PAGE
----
Dmitry Sklyarov, the Russian Programmer arrested by the FBI in July and detained in the US under the Digital Millenium Copyright Act of 1998, will be home for Christmas. Today, US Federal Court Judge Ronald M. Whyte signed the order approving a Diversion Agreement for this mild mannered Russian intellectual. The agreement will ultimately release Dmitry from all criminal charges, but more immediately this agreement allows him and his family to return to their homeland, Russia. In a statement on the proceedings, lead attorney John Keker expressed his views on today's agreement: "With this agreement, Dimitry gets everything he could get from an acquittal, and more. The indictment will be dismissed eventually, he gets to tell his story truthfully without pressure from the government, and he gets to go home now, rather than wait in the US while the case is fought. We are pleased with the result, and look forward to ElcomSoft's eventual acquittal."
Dmitry, relieved and pleased about the outcome, is not opening up the vodka just yet - "Until I'm in Russia, it is too early to say that I'm happy. But this agreement looks like [the] first significant change in my situation for last five months, [my] first real chance to get home."
In today's agreement, Dmitry will be required to testify for the government and ElcomSoft expects him to testify for their case as well. The story Dmitry has to tell is exactly the same regardless of which side calls him to testify. Dmitry's story has not changed since that day in July, when the FBI arrested him in Las Vegas, and he is quite happy to tell his story again and again, if need be.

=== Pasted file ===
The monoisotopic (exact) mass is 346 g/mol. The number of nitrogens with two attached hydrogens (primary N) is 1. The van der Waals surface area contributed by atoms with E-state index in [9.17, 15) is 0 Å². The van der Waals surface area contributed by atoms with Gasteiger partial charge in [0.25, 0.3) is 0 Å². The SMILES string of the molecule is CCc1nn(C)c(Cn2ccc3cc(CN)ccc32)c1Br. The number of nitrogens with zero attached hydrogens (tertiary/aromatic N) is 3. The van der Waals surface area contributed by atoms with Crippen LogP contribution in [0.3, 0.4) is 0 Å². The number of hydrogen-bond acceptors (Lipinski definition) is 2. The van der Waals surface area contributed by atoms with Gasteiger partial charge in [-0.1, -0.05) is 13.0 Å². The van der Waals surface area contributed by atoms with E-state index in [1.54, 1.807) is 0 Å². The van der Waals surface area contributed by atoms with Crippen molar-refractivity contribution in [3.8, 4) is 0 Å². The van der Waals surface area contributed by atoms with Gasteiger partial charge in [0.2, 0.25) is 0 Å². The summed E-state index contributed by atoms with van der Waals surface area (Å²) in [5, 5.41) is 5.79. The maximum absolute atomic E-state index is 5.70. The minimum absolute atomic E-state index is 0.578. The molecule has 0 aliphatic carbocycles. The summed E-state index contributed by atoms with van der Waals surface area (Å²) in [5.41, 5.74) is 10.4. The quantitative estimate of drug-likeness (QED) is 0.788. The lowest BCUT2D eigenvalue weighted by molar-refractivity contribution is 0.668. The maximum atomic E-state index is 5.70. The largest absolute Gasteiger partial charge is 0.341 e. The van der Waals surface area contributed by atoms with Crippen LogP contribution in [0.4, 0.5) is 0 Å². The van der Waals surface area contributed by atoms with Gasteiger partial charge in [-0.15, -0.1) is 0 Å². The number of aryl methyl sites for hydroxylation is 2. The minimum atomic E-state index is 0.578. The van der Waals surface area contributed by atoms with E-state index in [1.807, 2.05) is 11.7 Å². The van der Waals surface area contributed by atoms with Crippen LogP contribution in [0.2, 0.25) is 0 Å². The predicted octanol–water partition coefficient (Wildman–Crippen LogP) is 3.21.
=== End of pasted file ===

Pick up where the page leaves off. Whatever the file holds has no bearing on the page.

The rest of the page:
ElcomSoft, the Russian Security Software Development Company indited under the same DMCA charges and Dmitry's employer, is thankful for the outcome of today's proceedings. CEO Alex Katalov is quick to point out "ElcomSoft has always made Dmitry's welfare it's highest priority - we are very pleased that there has been a solution that minimizes the risk for Dmitry and allows him and his family to return to Russia." When asked about today's decision and the effect it could have on ElcomSoft's case, Katalov replied "this decision actually liberates us from worrying about Dmitry going to jail - now [that] this risk is removed, the company can pursue its own defense more aggressively."
Joe Burton, lead attorney for ElcomSoft, reacted to today's outcome saying "I want to make a statement on behalf of ElcomSoft, my client. Both my client and I have, since the beginning of this case, maintained Dmitry's innocence on any and all criminal activity. From day-one of the arrest ElcomSoft has been willing to have the Government proceed against them and NOT Dmitry". Burton further states, "you may remember that ElcomSoft offered to take Dmitry's place and substitute the company as the sole defendant in this case. The company knows that neither Dmitry nor they committed any criminal acts and believes that in the end, they will be found innocent of any and all charges the U.S. Government is bringing against them as well."
The case continues with one exception, its unwitting hero, Dmitry Sklyarov, is no longer detained in the U.S. and his thoughts are now on his family his career and the upcoming holiday season in his homeland, at last.